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Responsible sharing of biomedical data and biospecimens via the “Automatable Discovery and Access Matrix” (ADA-M)

npj Genomic Medicinevolume 3, Article number: 17 (2018) | Download Citation

Abstract

Given the data-rich nature of modern biomedical research, there is a pressing need for a systematic, structured, computer-readable way to capture, communicate, and manage sharing rules that apply to biomedical resources. This is essential for responsible recording, versioning, communication, querying, and actioning of resource sharing plans. However, lack of a common “information model” for rules and conditions that govern the sharing of materials, methods, software, data, and knowledge creates a fundamental barrier. Without this, it can be virtually impossible for Research Ethics Committees (RECs), Institutional Review Boards (IRBs), Data Access Committees (DACs), biobanks, and end users to confidently track, manage, and interpret applicable legal and ethical requirements. This raises costs and burdens of data stewardship and decreases efficient and responsible access to data, biospecimens, and other resources. To address this, the GA4GH and IRDiRC organizations sponsored the creation of the Automatable Discovery and Access Matrix (ADA-M, read simply as “Adam”). ADA-M is a comprehensive information model that provides the basis for producing structured metadata “Profiles” of regulatory conditions, thereby enabling efficient application of those conditions across regulatory spheres. Widespread use of ADA-M will aid researchers in globally searching and prescreening potential data and/or biospecimen resources for compatibility with their research plans in a responsible and efficient manner, increasing likelihood of timely DAC approvals while also significantly reducing time and effort DACs, RECs, and IRBs spend evaluating resource requests and research proposals. Extensive online documentation, software support, video guides, and an Application Programming Interface (API) for ADA-M have been made available.

Introduction

Biomedical research is progressing rapidly, aided by new analytical technologies, “Big Data” strategies, and multi-disciplinary approaches. Studies are becoming ever larger in scale, and more detailed in nature, resulting in extensive resources (materials, methods, software, data, and knowledge) that need to be maximally shared, integrated, and exploited. Resource sharing is also increasingly encouraged by funders, who often mandate the creation of research sharing plans to encourage dissemination and re-use of resources generated through the use of public funds. This creates both challenges and opportunities for sharing so many diverse components in a timely manner, while creating as few barriers as possible for responsible research.

Resource sharing must abide by the legal and regulatory requirements and accepted good practices, including underlying constraints and considerations such as: specific consents provided by research subjects; laws and formal requirements set by local and other authorities; demands made by the resource creators who wish to protect themselves and avoid unsanctioned uses of the resource; intellectual property and commercialization plans; and technical and resource limitations relating to the actual process of sharing. Unfortunately, a rigorous approach to all of this is often lacking, in that sharing plans are often based on poorly formalized decisions, basic documents, generic contracts, and incomplete understandings. This lack of rigor in defining the terms and conditions for sharing is significantly exacerbated by the lack of a common “information model” for capturing and communicating these requirements1. This increases the costs, complexity, and burdens of resource stewardship, and decreases the efficiency of onward sharing, in terms of discovery and access of extant resources.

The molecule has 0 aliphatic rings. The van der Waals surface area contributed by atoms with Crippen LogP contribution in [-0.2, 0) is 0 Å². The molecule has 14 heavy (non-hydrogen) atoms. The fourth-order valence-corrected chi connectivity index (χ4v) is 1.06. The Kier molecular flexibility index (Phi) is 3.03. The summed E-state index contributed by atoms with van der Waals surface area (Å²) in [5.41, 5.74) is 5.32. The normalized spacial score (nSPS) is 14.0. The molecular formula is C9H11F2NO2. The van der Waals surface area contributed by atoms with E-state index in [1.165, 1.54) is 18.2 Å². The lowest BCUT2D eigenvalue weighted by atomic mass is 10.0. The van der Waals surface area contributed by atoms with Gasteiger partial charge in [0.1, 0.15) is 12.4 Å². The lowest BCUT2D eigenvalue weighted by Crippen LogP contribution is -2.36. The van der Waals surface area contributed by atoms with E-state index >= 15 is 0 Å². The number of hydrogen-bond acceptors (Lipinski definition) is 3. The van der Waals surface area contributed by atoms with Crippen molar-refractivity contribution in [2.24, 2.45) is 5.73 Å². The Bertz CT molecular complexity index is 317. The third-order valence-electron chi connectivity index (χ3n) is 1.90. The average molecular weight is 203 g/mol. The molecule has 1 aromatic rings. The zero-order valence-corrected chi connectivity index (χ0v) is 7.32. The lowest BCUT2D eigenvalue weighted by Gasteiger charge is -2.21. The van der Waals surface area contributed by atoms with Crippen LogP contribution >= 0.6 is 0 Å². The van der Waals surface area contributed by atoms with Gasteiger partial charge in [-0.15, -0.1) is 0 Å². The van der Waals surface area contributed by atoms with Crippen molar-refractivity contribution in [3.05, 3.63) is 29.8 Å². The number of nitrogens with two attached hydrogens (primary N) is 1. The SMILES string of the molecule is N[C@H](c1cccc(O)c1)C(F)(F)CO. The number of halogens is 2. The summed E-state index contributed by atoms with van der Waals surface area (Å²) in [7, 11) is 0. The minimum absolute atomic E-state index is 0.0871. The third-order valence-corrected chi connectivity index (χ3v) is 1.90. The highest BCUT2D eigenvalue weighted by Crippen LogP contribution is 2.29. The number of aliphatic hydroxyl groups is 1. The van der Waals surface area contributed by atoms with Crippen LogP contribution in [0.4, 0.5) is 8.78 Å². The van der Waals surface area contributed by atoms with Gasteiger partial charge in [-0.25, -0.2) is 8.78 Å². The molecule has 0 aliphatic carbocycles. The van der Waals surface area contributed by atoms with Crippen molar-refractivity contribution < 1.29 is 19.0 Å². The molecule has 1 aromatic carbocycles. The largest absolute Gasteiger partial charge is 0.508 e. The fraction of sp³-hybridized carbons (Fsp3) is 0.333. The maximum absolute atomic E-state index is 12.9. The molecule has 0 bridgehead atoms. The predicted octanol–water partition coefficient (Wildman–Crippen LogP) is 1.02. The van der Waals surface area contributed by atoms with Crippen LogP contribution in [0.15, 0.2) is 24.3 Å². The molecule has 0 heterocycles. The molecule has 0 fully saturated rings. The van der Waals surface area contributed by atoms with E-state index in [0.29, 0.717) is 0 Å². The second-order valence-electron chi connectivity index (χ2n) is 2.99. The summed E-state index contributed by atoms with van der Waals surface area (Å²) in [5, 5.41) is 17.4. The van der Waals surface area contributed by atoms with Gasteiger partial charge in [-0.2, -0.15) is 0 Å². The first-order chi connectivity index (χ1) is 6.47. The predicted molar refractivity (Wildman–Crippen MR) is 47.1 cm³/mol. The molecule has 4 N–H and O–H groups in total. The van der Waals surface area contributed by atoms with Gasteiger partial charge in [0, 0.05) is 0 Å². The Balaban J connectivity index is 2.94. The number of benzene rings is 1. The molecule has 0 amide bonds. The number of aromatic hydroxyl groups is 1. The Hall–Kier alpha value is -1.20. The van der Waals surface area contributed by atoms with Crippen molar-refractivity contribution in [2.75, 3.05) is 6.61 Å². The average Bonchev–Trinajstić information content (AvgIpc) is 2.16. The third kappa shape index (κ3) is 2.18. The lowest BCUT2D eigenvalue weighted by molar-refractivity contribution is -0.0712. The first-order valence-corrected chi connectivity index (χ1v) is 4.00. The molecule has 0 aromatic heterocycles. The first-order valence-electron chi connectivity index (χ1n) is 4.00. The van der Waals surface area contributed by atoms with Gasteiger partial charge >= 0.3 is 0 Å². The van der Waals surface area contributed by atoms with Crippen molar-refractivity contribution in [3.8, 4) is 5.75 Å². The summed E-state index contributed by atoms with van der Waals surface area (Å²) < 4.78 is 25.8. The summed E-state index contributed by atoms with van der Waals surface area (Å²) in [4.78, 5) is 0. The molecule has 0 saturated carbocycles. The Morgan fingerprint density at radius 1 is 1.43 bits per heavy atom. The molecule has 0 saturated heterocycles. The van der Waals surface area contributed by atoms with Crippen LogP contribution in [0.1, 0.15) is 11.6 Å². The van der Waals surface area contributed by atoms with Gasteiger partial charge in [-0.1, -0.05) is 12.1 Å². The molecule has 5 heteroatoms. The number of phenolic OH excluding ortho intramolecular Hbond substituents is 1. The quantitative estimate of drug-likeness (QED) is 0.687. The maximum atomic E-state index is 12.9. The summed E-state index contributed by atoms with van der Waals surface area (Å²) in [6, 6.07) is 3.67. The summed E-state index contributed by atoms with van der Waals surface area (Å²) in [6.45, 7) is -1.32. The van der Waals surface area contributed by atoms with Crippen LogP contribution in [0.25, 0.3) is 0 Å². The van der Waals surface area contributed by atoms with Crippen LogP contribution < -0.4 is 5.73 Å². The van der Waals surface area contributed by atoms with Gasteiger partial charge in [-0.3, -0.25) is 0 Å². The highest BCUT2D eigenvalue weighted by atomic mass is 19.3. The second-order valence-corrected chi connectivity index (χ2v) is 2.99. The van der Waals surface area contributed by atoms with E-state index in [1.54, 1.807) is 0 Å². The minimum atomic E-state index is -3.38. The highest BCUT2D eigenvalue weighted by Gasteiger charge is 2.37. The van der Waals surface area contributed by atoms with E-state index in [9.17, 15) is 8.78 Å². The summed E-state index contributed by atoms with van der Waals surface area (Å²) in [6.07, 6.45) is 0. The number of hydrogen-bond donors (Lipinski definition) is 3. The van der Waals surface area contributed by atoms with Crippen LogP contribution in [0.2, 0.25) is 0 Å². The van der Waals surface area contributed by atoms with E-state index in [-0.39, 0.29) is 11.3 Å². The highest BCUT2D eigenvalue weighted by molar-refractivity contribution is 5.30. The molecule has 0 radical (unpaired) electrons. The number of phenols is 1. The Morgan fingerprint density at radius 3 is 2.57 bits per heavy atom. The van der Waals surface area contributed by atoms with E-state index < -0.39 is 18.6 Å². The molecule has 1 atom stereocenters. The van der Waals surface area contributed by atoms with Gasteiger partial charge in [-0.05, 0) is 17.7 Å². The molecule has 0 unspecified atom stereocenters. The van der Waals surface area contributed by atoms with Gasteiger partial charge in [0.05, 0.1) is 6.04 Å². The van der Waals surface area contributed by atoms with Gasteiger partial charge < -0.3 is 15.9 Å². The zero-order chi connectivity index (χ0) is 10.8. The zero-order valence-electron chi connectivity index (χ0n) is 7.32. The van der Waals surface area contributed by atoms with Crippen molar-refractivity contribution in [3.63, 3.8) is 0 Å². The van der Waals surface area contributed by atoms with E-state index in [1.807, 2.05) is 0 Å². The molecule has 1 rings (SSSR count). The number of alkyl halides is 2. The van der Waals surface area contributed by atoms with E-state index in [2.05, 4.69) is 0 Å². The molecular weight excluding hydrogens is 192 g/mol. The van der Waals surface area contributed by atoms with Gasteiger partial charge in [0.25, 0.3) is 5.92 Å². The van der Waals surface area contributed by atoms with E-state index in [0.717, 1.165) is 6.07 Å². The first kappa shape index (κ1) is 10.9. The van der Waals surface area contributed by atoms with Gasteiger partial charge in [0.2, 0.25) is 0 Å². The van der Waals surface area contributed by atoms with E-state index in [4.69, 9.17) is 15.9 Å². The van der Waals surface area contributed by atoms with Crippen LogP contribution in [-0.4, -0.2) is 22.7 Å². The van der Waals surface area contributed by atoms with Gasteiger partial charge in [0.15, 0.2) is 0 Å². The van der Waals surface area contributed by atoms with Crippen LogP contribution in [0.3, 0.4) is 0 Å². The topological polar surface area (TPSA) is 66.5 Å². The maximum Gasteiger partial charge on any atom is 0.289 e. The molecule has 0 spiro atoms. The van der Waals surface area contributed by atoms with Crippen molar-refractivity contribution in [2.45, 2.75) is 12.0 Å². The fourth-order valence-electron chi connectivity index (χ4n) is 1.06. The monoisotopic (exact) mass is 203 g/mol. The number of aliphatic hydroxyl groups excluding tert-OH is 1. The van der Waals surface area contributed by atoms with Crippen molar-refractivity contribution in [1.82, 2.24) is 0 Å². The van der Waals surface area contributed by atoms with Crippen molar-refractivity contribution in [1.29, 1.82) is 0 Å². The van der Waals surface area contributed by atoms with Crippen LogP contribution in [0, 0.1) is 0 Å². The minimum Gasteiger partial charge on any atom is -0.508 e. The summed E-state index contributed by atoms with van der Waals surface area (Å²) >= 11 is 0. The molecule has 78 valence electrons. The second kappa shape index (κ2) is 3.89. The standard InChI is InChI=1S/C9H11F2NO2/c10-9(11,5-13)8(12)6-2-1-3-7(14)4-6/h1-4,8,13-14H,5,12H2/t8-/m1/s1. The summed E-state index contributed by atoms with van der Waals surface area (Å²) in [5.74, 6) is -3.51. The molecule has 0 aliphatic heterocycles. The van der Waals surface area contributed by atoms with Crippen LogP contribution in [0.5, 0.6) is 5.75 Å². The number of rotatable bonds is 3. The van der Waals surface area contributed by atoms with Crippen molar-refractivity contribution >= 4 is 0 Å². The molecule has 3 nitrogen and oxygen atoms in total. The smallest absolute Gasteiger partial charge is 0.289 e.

Consequently, not only are sharing rules and conditions often quite opaque to any one stakeholder when sharing is first initiated, but, as time passes and governance structures evolve, it becomes virtually impossible for groups such as Research Ethics Committees (RECs), Institutional Review Boards (IRBs), Data Access Committees (DACs), biobanks, data producers, and end users to confidently interpret and keep track of what is required and expected of all involved parties. This challenge becomes even greater as items are reused, widely shared, and recombined, potentially in automated settings.

In late 2015, members of the Global Alliance for Genomics and Health (GA4GH) and the International Rare Diseases Research Consortium (IRDiRC) organizations came together to discuss ways to improve resource sharing, especially biomedical data. This inspired the formation of the Automatable Discovery and Access (ADA) Task Team. The team comprised over 50 volunteer members from academia, industry, and the not-for-profit sectors, and was co-chaired by Anthony Brookes (University of Leicester) and John Wilbanks (Sage Bionetworks). The group worked together to create a much needed information model (a metadata standard) for consent and data use conditions. The product of this effort is the Automatable Discovery and Access Matrix (ADA-M, read simply as “Adam”), released online in late 2016 as a version 1.0 standard. Full support documentation is available online for this, along with support software, explanatory videos, and an Application Programming Interface (API) (for information on ADA-M in the contexts of the GA4GH’s broader regulatory and ethics efforts, see: https://www.ga4gh.org/ga4ghtoolkit/regulatoryandethics/. Accessed 30 May 2018. For information on ADA-M in the contexts of the IRDiRC’s efforts to advance knowledge on the natural history of rare diseases, see: http://www.irdirc.org/draft-version-of-ada-matrix-open-for-comments/. Accessed 30 May 2018. For a comprehensive description of how to use ADA-M, see the Guidance Document at: https://www.ga4gh.org/docs/ga4ghtoolkit/regulatoryandethics/ADAM_GuidanceDocument_15Dec2016_Final_v2.pdf. Accessed 30 May 2018. For a repository providing a reference API implementation of ADA-M, see: https://github.com/ga4gh/ADA-M. Accessed 30 May 2018. For videos on an overview of how ADA-M operates and on a more detailed user example, see: https://doi.org/10.6084/m9.figshare.6286982 and https://doi.org/10.6084/m9.figshare.6286985).